NIGMS Grantees Receive Top U.S. Award in Science and Engineering

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I’m pleased to congratulate four members of the NIGMS community who are among the recipients of the 2019 Presidential Early Career Award for Scientists and Engineers Link to external web site. This award is the highest honor bestowed by the United States government to outstanding scientists and engineers who are beginning their independent research careers and who show exceptional promise for leadership in science and technology.

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Two NIGMS Grantees Among Winners of 2018 Nobel Prize in Chemistry

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I’m very pleased to announce that two long-time NIGMS grantees are among today’s winners of the Nobel Prize in Chemistry Link to external web site. They include:

  • Frances H. Arnold, Ph.D., of the California Institute of Technology, “for the directed evolution of enzymes”
  • George P. Smith, Ph.D., of the University of Missouri, Columbia, who shares the prize with Sir Gregory P. Winter of the MRC Laboratory of Molecular Biology, Cambridge, U.K., “for the phage display of peptides and antibodies”

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Lasker Awards Honor Three NIGMS Grantees

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We are delighted that three long-time NIGMS grantees have been recognized by the 2018 Lasker Awards Link to external web site. The awards highlight fundamental biological discoveries to draw attention to the importance of public support of science.

  • Michael Grunstein of the University of California, Los Angeles, and C. David Allis of Rockefeller University, received the 2018 Albert Lasker Basic Medical Research Award for “discoveries elucidating how gene expression is influenced by chemical modifications of histones—the proteins that package DNA within chromosomes.” NIGMS funded Grunstein’s work on the establishment and spreading of silent chromatin from 1977 to 2012. His research led to the generation of the first histone mutations in yeast and the first demonstration that chemical modification of specific ends of histones could turn gene expression on or off. Allis identified and characterized enzymes that add, remove, and read histone modifications. His work led to the hypothesis of a histone code that, when mis-read, can lead to disease. NIGMS has funded Allis since 1988.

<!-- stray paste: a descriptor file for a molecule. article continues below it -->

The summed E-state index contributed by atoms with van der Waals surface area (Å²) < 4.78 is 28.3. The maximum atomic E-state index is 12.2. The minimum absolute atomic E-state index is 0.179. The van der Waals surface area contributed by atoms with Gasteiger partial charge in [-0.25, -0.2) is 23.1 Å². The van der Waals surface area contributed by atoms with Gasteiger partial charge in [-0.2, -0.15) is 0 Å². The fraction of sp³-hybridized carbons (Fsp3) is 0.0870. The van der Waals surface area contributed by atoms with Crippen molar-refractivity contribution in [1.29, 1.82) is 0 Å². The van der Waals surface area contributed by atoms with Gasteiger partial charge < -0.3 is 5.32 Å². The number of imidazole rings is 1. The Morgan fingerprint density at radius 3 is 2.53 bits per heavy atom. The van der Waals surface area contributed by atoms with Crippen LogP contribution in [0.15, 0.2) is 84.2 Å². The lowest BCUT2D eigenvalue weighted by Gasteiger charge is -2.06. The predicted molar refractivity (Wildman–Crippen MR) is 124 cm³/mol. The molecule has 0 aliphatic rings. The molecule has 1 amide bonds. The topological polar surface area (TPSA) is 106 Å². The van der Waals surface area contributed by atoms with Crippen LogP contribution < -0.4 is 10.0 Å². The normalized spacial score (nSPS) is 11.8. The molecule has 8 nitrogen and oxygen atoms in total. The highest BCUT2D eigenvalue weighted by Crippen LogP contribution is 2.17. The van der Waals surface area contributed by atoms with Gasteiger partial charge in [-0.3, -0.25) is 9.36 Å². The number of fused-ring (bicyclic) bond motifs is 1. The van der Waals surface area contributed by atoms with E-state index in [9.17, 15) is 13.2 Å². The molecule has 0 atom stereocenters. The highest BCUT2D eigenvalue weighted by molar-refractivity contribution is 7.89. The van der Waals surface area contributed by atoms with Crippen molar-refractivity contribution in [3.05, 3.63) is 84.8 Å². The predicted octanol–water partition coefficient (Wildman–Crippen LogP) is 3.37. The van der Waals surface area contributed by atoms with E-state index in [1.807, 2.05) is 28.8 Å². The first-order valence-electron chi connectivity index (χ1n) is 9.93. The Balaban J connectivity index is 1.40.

• Joan Argetsinger Steitz of Yale University received the 2018 Lasker-Koshland Special Achievement Award in Medical Science for “four decades of leadership in biomedical science—exemplified by pioneering discoveries in RNA biology, generous mentorship of budding scientists, and vigorous and passionate support of women in science.” Steitz’s pioneering research helped reveal the function of small pieces of RNA that are not used for making proteins. These molecules, including small nuclear ribonucleoproteins (snRNPs), help regulate gene activity. In doing so, they—like histone modifications—have a major impact on health and disease. NIGMS funded her research from 1975 to 2014. The Lasker-Koshland Award further recognizes Steitz’s long record of mentoring the next generation of scientific leaders and her effective and tireless work as an advocate for women in science.

We congratulate all of the recipients on these well-deserved honors.

Encouraging News for Women Entering Academia in the Biomedical Sciences

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A recent analysis by NIGMS staff has uncovered some promising results for women entering academic positions in the biomedical sciences. The study, which published today in the Proceedings of the National Academy of Sciences (PNAS), found that once men and women receive their first major NIH grant, their funding longevity is similar. The data contradict the common assumption that, across all career stages, women are at a large disadvantage compared to men.

NIGMS Deputy Director Judith H. Greenberg on key findings in the paper.

The results of the analysis should be encouraging for women interested in becoming independent investigators, since the likelihood of sustaining NIH grant support may be better than commonly perceived. You can read the full study, “NIH Funding Longevity by Gender,” Link to external web site in the current edition of PNAS.

NIGMS Grantees Receive Top U.S. Mentoring Award

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I’m pleased to congratulate six members of the NIGMS community who are among the recipients of the 2018 Presidential Awards for Excellence in Science, Mathematics and Engineering Mentoring Link to external web site. They include:

The award recognizes outstanding mentors whose efforts encourage the next generation of innovators and help to develop a science and engineering workforce that reflects the diverse talent of our nation, key goals of a number of programs here at NIGMS.

Awardees received a Presidential certificate and a $10,000 grant to continue their mentoring activities at a ceremony in Washington, D.C., last month. Please join me in congratulating all winners of this prestigious honor.